Arizona’s Most Memorable Experiences

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Awa Tsireh: Pueblo Painter and Metalsmith

This exhibit explores the paintings and metalworks of San Ildefonso artist Awa Tsireh (Alfonso Roybal).

Awa Tsireh Exhibit: Pueblo Painter and Metalsmith

Born at San Ildefonso Pueblo in 1898, Awa Tsireh began his painting career in 1917 and by the early 1920s his work was exhibited nationally.

Although he received accolades for his paintings throughout his lifetime, less is known about Awa Tsireh’s work in silver and copper. As early as 1930, the artist was spending summers at the Garden of the Gods Trading Post in Colorado Springs where he made whimsical silver brooches and large copper and silver trays decorated with intricate stampwork.

This exhibit chronicles Awa Tsireh’s painting and metalwork career drawing from collections of the Heard Museum, art museums across the U. S., and the collection of Norman L. Sandfield. Additionally, the exhibit is accompanied by a 140-page catalogue.

It’s your chance to see the exhibit at the Heard Museum in its last month –  through July 1, 2018.

The Heard Museum

Heard Museum in Phoenix – 602-252-8840

The Heard Museum is a private, non-profit organization founded by Dwight B. and Maie Bartlett Heard, a prominent Phoenix couple that moved to the region in 1895. It’s the oldest private museum in Arizona and a Phoenix landmark.

Since its founding in 1929, the Museum has grown in size and stature to become recognized nationally and internationally for the quality of its collections, its programming and its annual cultural festivals.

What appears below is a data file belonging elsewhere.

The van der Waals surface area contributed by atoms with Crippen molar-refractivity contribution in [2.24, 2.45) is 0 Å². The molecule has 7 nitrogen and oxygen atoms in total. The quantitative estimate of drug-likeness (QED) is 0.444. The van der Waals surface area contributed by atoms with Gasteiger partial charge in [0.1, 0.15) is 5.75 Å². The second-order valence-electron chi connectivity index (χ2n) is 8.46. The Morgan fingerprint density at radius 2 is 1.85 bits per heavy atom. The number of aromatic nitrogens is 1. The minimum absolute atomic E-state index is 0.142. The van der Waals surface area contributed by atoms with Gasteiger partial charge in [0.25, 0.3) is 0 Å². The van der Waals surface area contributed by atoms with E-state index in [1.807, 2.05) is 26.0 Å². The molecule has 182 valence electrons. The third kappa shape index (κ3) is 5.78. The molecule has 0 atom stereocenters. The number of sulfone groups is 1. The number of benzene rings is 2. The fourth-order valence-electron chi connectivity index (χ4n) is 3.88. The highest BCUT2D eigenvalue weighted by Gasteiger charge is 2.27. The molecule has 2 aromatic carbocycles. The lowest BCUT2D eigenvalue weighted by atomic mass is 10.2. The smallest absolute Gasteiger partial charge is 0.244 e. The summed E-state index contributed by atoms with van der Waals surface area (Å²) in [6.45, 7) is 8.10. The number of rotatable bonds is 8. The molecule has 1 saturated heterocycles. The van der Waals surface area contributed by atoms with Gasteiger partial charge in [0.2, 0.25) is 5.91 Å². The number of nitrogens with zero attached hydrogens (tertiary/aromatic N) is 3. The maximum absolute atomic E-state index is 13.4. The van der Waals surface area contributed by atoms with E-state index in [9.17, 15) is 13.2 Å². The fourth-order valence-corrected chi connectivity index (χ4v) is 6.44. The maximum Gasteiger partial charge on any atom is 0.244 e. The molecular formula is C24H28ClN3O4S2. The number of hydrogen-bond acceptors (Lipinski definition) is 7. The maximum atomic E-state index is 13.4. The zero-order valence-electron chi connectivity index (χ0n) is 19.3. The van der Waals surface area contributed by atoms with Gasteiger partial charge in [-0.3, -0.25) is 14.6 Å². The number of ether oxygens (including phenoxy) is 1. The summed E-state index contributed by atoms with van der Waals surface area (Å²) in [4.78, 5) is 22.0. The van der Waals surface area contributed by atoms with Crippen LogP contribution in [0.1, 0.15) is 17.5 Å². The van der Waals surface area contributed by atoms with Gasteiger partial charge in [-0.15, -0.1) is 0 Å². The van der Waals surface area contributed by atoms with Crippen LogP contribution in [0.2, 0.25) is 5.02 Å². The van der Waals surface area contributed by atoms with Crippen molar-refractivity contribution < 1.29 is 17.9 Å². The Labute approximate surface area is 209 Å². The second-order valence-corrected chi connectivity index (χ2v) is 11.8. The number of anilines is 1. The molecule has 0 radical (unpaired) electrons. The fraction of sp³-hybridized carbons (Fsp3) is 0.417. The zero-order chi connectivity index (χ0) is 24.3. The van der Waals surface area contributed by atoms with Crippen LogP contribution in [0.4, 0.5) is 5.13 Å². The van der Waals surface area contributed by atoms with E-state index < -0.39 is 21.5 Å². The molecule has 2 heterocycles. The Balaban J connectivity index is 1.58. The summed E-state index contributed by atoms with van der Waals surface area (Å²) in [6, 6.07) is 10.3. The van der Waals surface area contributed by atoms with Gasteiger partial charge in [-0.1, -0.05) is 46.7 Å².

Dedicated to the sensitive and accurate portrayal of Native arts and cultures, the Heard is an institution that strives to combine the stories of American Indian people from a personal perspective with their art. They focus primarily on tribes of the Southwest.

Since 1985, the Heard has focused on developing presentations that bring the “first person voice,” through words of Native artists directly to the public.

According to the Heard Museum, when they ask Native artists and advisors what message they would like us to deliver, they say “tell people we are still here.” While this simple fact is obvious to those with an interest in American Indian arts and culture, many others hold ideas of American Indians that are frozen in a time long ago.

The Heard works on the curatorial challenge of balancing art and anthropology. They also explore the role that American Indian art plays in a broader context of all art – through different movements and forms, including architecture.

Heard Museum Visitor Information

Visitors to the Heard Museum can experience 12 exhibition galleries, free guided tours, outdoor sculpture gardens, a renowned café, a contemporary art gallery and trading-post style shopping, plus much more.

Monday to Saturday: 9:30 am – 5 pm Sunday: 11 am – 5 pm Closed Easter Sunday, Independence Day, Thanksgiving Day and Christmas Day. For more information regarding Heard Museum, please call 602-252-8840 or visit them online. VIEW WEBSITE

" Marianne Davis : ."